“Remember, John,” he said, “you owe your place to Gilbert's intercession. But for that I wouldn't take you back.”

    “I know it, sir. I hope you won't be sorry.”

    Here it may be said that John turned over a new leaf, and succeeded in this last trial in giving satisfaction. His cousin, Simon Moore, called him mean-spirited for going back; but John felt that he must look out for his own interests now, and did not regard his objection.

    In his prosperity Gilbert did not forget Mr. Talbot and his little daughter. While he continued sick our hero allowed him a weekly sum sufficient to support father and daughter comfortably; and on his recovery he found him employment, and a more comfortable lodging. Little Emma was no longer obliged to go into the streets to sell bouquets, but was put at a good day-school. From time to time 354Gilbert called upon them, and was rejoiced to see the improved looks and happier faces of Emma and her father.

    In the first chapter of this story the reader will recall John Munford, a school-friend of Gilbert, the son of a carpenter, who, on account of his father's poverty, was obliged to leave school, and go to work. Gilbert, in becoming rich, did not forget his early friend. One day John received a letter from Gilbert, in which, after speaking of his change of fortune, he wrote:

    “Now, John, I have a large income,much more than I can use,and I want to do what good I can with it. I know you want to keep at school, but cannot, on account of your father's circumstances. I have a proposal to make to you. Give up work, and go back to Dr. Burton's school. I will allow you three hundred dollars a year till you are ready to go to college. Then you shall come to Yale, and room with me. I will provide for you in college. After you graduate, your education will command a position that will make you independent. Let me know at 355once if you accept, or rather write me that you do accept.”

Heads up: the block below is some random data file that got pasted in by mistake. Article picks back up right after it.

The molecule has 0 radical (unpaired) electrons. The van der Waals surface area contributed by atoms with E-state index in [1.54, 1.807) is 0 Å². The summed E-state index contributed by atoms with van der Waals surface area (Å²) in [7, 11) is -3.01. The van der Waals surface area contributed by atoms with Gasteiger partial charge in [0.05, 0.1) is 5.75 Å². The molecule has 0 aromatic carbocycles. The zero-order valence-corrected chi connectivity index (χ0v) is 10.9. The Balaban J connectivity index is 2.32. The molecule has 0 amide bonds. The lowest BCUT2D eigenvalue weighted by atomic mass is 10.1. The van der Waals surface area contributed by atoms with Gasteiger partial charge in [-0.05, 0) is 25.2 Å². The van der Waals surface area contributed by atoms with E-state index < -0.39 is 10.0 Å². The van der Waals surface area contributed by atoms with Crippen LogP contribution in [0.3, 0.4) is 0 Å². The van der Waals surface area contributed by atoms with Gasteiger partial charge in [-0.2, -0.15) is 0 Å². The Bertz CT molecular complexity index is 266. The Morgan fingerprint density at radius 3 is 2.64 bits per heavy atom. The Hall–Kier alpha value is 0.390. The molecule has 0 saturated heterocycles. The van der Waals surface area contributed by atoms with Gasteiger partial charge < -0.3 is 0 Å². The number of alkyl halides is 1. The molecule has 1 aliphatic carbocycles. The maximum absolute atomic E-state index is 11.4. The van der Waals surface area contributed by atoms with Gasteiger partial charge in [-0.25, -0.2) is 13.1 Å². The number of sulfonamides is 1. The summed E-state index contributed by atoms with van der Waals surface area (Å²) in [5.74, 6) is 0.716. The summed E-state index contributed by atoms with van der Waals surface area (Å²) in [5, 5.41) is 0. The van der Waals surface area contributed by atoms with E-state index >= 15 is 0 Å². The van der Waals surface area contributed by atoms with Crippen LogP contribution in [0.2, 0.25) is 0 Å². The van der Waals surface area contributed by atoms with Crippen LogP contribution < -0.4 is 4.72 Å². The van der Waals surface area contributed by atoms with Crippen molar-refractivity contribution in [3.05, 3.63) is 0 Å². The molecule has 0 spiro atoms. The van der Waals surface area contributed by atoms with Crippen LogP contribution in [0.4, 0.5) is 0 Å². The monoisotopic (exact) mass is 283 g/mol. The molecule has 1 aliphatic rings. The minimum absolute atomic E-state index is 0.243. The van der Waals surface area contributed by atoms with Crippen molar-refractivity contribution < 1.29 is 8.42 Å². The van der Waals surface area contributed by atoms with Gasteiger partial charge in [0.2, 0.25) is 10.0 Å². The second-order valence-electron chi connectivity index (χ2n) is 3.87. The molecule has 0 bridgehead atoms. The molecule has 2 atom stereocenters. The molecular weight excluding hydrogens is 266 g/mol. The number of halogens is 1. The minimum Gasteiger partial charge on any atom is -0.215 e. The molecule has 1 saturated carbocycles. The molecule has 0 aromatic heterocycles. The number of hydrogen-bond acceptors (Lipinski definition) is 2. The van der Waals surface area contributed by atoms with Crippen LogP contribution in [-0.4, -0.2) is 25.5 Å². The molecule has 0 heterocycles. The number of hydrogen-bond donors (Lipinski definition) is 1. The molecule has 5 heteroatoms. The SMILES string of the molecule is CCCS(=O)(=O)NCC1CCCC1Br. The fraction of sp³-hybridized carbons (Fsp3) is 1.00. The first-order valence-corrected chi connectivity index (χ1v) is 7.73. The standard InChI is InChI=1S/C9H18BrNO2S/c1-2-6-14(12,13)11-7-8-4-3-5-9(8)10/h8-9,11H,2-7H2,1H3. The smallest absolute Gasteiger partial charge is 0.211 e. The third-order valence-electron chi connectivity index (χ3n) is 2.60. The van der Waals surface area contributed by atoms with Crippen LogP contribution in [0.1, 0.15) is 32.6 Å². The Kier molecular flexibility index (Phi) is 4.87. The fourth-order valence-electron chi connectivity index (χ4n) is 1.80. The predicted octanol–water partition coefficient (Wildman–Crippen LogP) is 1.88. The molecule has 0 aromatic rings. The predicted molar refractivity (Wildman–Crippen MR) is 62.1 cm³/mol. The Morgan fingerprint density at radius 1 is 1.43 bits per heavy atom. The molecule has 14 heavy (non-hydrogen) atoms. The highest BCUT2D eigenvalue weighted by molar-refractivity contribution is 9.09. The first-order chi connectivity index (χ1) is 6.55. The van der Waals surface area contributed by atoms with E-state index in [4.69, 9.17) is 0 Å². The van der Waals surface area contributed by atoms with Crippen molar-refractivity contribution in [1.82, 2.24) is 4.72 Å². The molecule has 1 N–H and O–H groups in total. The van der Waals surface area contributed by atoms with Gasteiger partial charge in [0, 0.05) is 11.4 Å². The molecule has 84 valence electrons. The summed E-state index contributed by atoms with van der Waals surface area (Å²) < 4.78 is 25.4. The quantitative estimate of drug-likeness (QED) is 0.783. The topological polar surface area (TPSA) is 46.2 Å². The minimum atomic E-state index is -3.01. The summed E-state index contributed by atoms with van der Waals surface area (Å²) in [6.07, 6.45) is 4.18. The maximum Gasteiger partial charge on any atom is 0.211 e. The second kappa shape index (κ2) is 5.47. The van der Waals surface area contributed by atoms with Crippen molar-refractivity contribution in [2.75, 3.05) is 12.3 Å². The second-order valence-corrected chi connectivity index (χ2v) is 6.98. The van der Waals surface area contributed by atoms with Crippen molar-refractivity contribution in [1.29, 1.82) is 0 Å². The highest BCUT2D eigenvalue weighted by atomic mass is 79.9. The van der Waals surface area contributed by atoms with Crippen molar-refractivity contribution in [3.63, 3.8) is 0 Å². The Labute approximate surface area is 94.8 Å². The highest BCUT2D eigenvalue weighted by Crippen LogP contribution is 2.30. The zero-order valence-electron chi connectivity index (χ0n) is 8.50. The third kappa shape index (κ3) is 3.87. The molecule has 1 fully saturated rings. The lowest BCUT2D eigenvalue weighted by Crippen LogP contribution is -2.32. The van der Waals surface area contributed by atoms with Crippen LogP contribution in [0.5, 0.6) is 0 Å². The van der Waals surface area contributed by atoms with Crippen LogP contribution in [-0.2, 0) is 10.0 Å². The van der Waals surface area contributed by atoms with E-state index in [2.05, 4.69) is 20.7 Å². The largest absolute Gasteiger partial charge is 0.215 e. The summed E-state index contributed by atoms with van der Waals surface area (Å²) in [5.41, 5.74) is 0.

What could John do, but to accept this generous offer with deep gratitude to his old school-fellow? Need it be said that Gilbert fulfilled his promise to the letter. Last year the two friends graduated, both taking high rank; and John is now principal of a High School in a Massachusetts town. Gilbert has decided to lead a business life, and has entered Mr. Vivian's establishment. He will be junior partner at the end of three years. He may form another partnership with a member of Mr. Vivian's family. I cannot say positively, but I think it quite probable.

    Mr. Briggs is no longer Gilbert's guardian. Our hero is of age, and has assumed the charge of his own property. He is always sure of a cordial welcome from Mrs. Briggs now, and Randolph cultivates his intimacy; but Gilbert does not find him congenial. He is inclined to be dissipated, and, I am afraid, will not turn out well. But his mother upholds him on all occasions; and her ill-judged indulgence is partly the cause of her son's lack of promise.

    356Gilbert sometimes visits the old boarding-house. Mr. Ingalls is prospering. Alphonso Jones now boasts of his intimacy with Gilbert. It is rumored that he has offered himself to Mrs. Kinney, a young widow, already mentioned, and been rejected. His heart is not broken, however; and he is now a suitor for the hand of Miss Brintnall, the strong-minded school-teacher. She is “high-toned” in one sense, at least, as he will probably find after marriage.

    The next volume of this series will be

    Work and Hope;

    or,

    Ben Bradford's Motto.

    The End